162  ·  Representative Documents:  Artifact Collection Descriptions
Northwestern University
Guide to the Ira Silverman Railroad Menu Collection
Ira Silverman Railroad Menu Collection, 1943-1993
http://findingaids.library.northwestern.edu/catalog/inu-ead-archon-1380[12/10/12 1:44:59 PM]
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Guide to the Ira Silverman Railroad Menu Collection
Collection Title: Ira Silverman Railroad Menu Collection
Dates: 1943-1993
Identification: TL003
Creator: Silverman, Ira, 1946-
Extent: 238 Items
Language of Materials: English, French
Abstract: The Ira Silverman Railroad Menu Collection consists of 238 items: 227 menus and eleven
pamphlets. 35 United States and Canadian railroads are represented in the collection. All
menus were issued by their respective railroad.
Conditions Governing Access: Researchers wishing to review the physical collection must contact the Transportation
Library at (847) 491-5273 for appointment.
Preferred Citation: Ira Silverman Railroad Menu Collection
Repository: Northwestern University Transportation Library
Northwestern University Library (Level 5, North tower)
1970 Campus Drive
Evanston, IL,
URL: http://www.library.northwestern.edu/transportation
Email: trans@northwestern.edu
Phone: 847-491-5273
Biographical/Historical Information
Ira Silverman is a commuter railroad executive and railroad enthusiast. He was born October 1, 1946 in New York City. Mr.
Silverman received his B.S. in Economics at New York University (1964-1968) and completed course work for a M.S. at the
Transportation Center at Northwestern University (1968-1970). His professional career began at the Illinois Central Railroad
(1970-1975), where he worked as a Financial Analyst and Assistant to the Senior Vice President, Operations. He continued
as Manager, Operations Planning and Equipment, Route Manager Eastern Routes and Director, Route Marketing at Amtrak
(1975-1995). In 1995 Mr. Silverman became the Chief Transportation Officer and Manager Transit Strategy at Commuter
Rail, MARC, the Maryland Area Regional Commuter, a regional rail system administered by the Maryland Transit
Mr. Silverman began frequent train travel in his native New York City as a high school student. His interest in and collection
of railroad menus began while he was a student at Northwestern University in 1968. He, along with other students, would
travel outside Chicago to have dinner on the returning evening train, on railroads as diverse as the Burlington, Milwaukee,
Rock Island, GM&O, Santa Fe and Illinois Central. His collection of dining car menus began with these trips. Mr. Silverman
went on to ride trains in the United States, Canada, New Zealand, Japan, South Korea, and all of Western Europe. Mr.
Silverman is a resident of Rockville, Maryland.
Scope and Content
Scope note adapted from the Mr. Silverman's description of the collection:
In the last decade of the privately operated passenger train (1960-1971) over half of the passenger trains east of the
Mississippi had a terminus in New York City. Historic Penn Station was on a death watch to be replaced by an anonymous
office building and sports arena. But trains of the Pennsylvania, Atlantic Coast Line, Seaboard Airline, Southern, Norfolk and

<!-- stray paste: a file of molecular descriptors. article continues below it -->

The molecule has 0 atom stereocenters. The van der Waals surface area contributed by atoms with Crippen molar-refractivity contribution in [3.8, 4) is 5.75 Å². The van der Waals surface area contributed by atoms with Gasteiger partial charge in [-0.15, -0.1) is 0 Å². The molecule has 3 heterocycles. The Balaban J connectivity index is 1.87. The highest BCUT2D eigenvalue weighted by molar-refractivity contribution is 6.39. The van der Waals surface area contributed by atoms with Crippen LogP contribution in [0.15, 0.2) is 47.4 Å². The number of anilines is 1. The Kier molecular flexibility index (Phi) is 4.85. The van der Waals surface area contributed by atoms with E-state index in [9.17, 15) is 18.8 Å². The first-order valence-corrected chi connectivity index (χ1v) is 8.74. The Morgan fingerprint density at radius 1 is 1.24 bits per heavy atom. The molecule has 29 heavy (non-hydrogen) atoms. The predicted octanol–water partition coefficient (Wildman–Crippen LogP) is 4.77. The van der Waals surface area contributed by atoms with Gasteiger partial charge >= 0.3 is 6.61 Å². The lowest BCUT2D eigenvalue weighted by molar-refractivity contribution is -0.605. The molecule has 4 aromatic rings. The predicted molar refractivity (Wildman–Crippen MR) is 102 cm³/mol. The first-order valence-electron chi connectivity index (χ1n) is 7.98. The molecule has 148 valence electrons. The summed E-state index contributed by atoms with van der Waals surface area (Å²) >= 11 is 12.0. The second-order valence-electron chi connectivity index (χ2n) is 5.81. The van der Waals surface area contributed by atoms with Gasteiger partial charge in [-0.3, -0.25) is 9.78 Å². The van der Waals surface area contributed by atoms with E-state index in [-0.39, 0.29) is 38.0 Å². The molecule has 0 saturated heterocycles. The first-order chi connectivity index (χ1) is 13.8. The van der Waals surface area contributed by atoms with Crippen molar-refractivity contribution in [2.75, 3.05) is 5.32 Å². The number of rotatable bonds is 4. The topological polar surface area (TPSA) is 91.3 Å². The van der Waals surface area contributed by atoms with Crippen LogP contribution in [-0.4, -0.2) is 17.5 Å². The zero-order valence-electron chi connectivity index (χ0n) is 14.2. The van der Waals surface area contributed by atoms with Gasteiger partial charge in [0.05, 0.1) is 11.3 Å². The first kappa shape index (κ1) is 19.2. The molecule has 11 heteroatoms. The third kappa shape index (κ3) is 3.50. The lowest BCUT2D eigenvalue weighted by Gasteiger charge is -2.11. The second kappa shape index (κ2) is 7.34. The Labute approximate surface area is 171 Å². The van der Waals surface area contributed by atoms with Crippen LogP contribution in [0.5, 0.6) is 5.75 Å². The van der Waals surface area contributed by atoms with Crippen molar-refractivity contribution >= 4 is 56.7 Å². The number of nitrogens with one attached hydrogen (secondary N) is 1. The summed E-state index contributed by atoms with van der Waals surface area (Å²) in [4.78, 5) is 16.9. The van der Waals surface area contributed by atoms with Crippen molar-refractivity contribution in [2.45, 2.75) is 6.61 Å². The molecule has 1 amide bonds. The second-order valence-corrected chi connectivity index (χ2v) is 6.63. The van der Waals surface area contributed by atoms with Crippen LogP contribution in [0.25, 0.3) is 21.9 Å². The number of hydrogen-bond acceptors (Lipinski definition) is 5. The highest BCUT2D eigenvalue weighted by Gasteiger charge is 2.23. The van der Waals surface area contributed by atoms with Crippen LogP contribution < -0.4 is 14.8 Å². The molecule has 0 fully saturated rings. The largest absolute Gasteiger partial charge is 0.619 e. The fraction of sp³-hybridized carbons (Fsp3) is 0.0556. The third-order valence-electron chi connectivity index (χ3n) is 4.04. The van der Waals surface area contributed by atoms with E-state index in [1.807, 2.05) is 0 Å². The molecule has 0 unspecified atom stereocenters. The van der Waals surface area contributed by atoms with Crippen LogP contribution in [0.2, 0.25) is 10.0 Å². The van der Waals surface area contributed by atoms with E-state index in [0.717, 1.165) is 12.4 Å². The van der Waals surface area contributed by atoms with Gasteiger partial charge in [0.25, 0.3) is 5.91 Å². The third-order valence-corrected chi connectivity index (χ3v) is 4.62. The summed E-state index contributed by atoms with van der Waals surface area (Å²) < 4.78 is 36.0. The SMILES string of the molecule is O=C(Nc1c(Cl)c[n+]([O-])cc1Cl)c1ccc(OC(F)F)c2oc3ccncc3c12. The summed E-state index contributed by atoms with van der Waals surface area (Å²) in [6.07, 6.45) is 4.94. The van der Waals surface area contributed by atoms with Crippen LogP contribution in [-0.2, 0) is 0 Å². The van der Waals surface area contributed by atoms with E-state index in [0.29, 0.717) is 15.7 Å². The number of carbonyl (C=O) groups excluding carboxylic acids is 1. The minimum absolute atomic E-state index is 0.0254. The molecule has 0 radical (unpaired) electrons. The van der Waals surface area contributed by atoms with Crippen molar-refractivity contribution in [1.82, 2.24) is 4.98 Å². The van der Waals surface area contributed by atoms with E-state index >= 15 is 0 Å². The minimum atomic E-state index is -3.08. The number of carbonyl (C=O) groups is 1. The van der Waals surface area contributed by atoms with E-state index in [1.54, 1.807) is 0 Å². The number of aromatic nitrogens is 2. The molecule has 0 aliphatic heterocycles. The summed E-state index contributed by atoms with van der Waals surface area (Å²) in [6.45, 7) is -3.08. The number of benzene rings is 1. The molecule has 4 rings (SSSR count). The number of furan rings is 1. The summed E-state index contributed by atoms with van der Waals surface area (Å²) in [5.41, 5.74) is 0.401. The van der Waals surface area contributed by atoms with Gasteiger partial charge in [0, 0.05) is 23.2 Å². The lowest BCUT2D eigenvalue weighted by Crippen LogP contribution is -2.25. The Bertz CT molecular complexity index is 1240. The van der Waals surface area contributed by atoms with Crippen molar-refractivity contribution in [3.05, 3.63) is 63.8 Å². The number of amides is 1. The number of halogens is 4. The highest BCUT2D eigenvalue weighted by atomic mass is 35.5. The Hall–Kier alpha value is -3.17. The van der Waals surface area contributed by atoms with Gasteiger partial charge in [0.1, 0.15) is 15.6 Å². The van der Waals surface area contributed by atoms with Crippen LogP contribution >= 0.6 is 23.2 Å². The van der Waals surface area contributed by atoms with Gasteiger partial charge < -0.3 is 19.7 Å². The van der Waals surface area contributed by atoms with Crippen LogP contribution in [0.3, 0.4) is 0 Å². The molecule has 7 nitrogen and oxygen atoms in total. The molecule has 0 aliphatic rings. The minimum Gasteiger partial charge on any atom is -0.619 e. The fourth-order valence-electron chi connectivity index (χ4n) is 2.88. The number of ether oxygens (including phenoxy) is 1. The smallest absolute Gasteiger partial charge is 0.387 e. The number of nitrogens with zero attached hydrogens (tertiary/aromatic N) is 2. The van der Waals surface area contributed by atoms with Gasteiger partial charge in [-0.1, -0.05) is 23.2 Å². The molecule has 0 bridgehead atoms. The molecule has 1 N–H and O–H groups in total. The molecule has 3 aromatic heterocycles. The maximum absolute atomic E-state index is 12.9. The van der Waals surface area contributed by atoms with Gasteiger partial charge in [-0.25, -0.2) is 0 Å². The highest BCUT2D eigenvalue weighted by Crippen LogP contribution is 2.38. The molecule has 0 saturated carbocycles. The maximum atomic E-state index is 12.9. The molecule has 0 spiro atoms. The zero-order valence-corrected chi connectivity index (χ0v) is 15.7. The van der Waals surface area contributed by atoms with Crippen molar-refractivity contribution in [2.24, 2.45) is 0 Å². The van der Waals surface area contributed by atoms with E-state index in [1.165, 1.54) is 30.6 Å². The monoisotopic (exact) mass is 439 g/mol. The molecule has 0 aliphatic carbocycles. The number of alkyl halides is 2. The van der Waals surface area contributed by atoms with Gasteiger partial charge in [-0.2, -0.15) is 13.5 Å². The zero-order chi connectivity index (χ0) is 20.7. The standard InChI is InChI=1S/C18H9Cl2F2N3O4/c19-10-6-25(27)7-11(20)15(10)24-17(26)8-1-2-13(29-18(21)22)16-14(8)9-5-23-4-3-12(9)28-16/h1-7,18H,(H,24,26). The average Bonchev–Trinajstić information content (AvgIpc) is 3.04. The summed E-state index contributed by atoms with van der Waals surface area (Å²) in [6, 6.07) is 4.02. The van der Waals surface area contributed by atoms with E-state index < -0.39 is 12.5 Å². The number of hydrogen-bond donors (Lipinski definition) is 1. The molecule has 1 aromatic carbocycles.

Western, Chesapeake and Ohio and New Haven could all be found on the tracks in the bowels of the station. Across town
Grand Central Terminal hosted the remains of the New York Central’s fleet including the 20th Century Limited as well as
the New Haven’s trains to New England such as the Merchant’s Limited. Hidden across the Hudson in Hoboken were the
Erie and Lackawanna.
Dining car service in the 20th Century was one of the primary methods of competition among the railroads for passenger
business. Railroads often had special dishes that they were known for, like the Northern Pacific’s Great Baked Potato and
the Baltimore and Ohio’s "help yourself" salad bowl. Dining car service always lost prodigious amounts of money which was
considered a cost of the business. By the 1960’s the Pennsylvania, New York Central and New Haven were staggering
under large passenger deficits and declines in freight traffic. But even those two railroads maintained a measure of luxury
on their two famous streamliners to Chicago, the Central’s 20th Century and the Pennsy’s Broadway Limited (one of the
last all sleeping car trains in the US). The two railroads serving Florida (the Coast Line and the Seaboard) and the Santa
Fe still believed that their major streamliners could make money and were considered the champions of the passenger train.
Depending upon their financial condition and type of passenger service levels ran the gamut in between. Some carriers like
the Lehigh Valley had already abandoned all service with more to follow. Unfortunately the decision of the Post Office to
remove mail from the railroad in 1967 was the kiss of death for many trains.
Most menus could be found reflecting the traditional values but also slimmed down to a more basic menu to serve the
discretionary travelers who represented the bulk of the passengers. Inevitably a steak, fish and chicken entrée were
standard with less adventuresome appetizers and desserts. Interestingly an omelet often showed up on the evening bill of
fare. The Gulf, Mobile and Ohio offered the GM&O special sandwich, a gargantuan club sandwich complete with caviar.
Rocky mountain trout could be found on the Denver and Rio Grande and fried apples on the Norfolk and Western. The
Illinois Central offered a five course Kings Dinner. With Amtrak taking over all of the long distance passenger trains starting
in May 1971 (the Rio Grande, Rock Island and Southern initially held out) the day of regional variety was largely dead.
Amtrak would take one step forward and then inevitably two steps back in their dining car menus. As of 2011, twelve
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